How Disney Culture Values Excellence

We live in an era of disposable pop culture. All around us we see vapid reality series, uninspired (and uninspiring) music, movies that are little more than retreads of other bad ideas, and starlets who are famous merely for being famous. Of course, this stuff is not necessarily bad in and of itself — in fact, mindless pop culture can make for some great “guilty pleasure” moments.

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The truth is, when any form of entertainment achieves excellence, we notice. Television programs like Mad Men and Friday Night Lights, music by artists such as Mumford & Sons and Zac Brown Band, and films like Lincoln and Les Miserables attract attention because they raise the bar in their genre.

The idea of excellence as something for which to strive goes back to the Bible. Jewish and Christian believers alike are aware of the admonishments in Scripture to give our all. In the book of Ecclesiastes, King Solomon advises:

Whatever your hand finds to do, do it with all your might, for in the realm of the dead, where you are going, there is neither working nor planning nor knowledge nor wisdom.

Ecclesiastes 9:10 (NIV)

And the Apostle Paul encourages the believers in Colosse:

And whatever you do, whether in word or deed, do it all in the name of the Lord Jesus, giving thanks to God the Father through him.


Whatever you do, work at it with all your heart, as working for the Lord, not for human masters, since you know that you will receive an inheritance from the Lord as a reward. It is the Lord Christ you are serving.

Colossians 3:17, 23-24 (NIV)

Walt Disney felt the pull to achieve excellence, in part because his name was on every product the studio created. He once said, “Anything that has a Disney name to it is something we feel responsible for.” He instilled the value of excellence in his staff as well — he once hailed his staff as “the ones who insist on doing something better and better.” A sign on a construction wall from my last trip to Walt Disney World expresses this value.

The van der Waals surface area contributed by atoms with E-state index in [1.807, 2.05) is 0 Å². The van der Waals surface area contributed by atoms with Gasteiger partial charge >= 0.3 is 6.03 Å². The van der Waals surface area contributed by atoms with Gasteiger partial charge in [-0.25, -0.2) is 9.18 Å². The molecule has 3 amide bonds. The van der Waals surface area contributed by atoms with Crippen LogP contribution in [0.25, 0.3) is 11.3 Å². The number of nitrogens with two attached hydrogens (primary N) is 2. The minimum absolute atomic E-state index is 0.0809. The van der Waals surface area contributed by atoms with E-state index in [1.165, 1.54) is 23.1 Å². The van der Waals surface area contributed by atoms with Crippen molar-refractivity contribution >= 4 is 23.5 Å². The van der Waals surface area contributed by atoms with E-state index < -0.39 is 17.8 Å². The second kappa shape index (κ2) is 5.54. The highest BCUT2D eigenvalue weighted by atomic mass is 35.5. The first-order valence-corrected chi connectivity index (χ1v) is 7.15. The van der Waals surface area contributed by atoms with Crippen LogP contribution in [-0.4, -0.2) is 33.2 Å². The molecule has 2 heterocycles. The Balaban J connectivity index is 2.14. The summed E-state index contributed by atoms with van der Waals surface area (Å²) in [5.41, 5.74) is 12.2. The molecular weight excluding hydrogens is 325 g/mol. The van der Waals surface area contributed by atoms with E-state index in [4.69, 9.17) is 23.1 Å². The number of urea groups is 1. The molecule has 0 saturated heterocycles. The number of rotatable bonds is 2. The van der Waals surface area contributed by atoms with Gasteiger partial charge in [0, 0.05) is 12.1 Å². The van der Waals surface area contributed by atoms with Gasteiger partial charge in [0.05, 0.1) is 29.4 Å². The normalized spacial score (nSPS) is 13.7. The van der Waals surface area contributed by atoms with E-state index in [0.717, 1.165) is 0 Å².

Over the course of the next couple of pages, we’re going to take a look at how this value of excellence shows up throughout Disney culture.

Everybody knows that the Disney Studios artists cut their teeth on animation. At first the cartoon shorts reflected the same crude gags and shortcut-laden techniques of all the other studios in the business, but Walt knew his studio was capable of more. So he added new innovations. Flowers and Trees was the first animated short to employ full Technicolor, and it won an Oscar. Three Little Pigs made use of a musical theme, created a mega-hit song in “Who’s Afraid of the Big Bad Wolf?” and won another Oscar. The Old Mill marked the debut of the multiplane camera (which simulated 3-D effects) and won yet another Oscar.

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By the middle of the thirties, Walt made up his mind that his studio would create the first feature length animated picture: Snow White and the Seven DwarfsWalt strenuously watched over every detail of the film’s production, and it became a runaway hit. With Snow White and subsequent features (particularly Pinocchio, Fantasia, and Bambi), budget and time were no objects to Walt — much to the chagrin of his brother, Roy, who handled the studio’s finances. Instead, creating the perfect product mattered, and while many of these early films were not hits in their initial release, they eventually made profits and garnered respect and acclaim.

Later, Walt would turn his attention to live action films, and, when he was passionate about a project, he would exercise as much control as he could. This commitment to excellence didn’t always pay off, but the efforts produced classics like 20,000 Leagues Under The Sea, Swiss Family Robinson, and what many consider Walt’s masterpiece, Mary Poppins.

Today we can see a similar — if not greater — value of excellence in the works of Pixar, where computer animation is an art form. But Walt found an even greater, more exciting way to immerse guests into the worlds he envisioned.

Walt Disney’s initial plan for Disney World included a futuristic, experimental city.

Many people consider the Disney Parks to be Walt’s greatest legacy. In fact, he spent the last decade and a half of his life focusing on creating complete, immersive experiences for his guests. From Walt Disney’s initial vision to build a park where adults would have as much fun as their kids to the Imagineers’ continued creativity and use of innovative technology, the Disney Parks exemplify the commitment to excellence.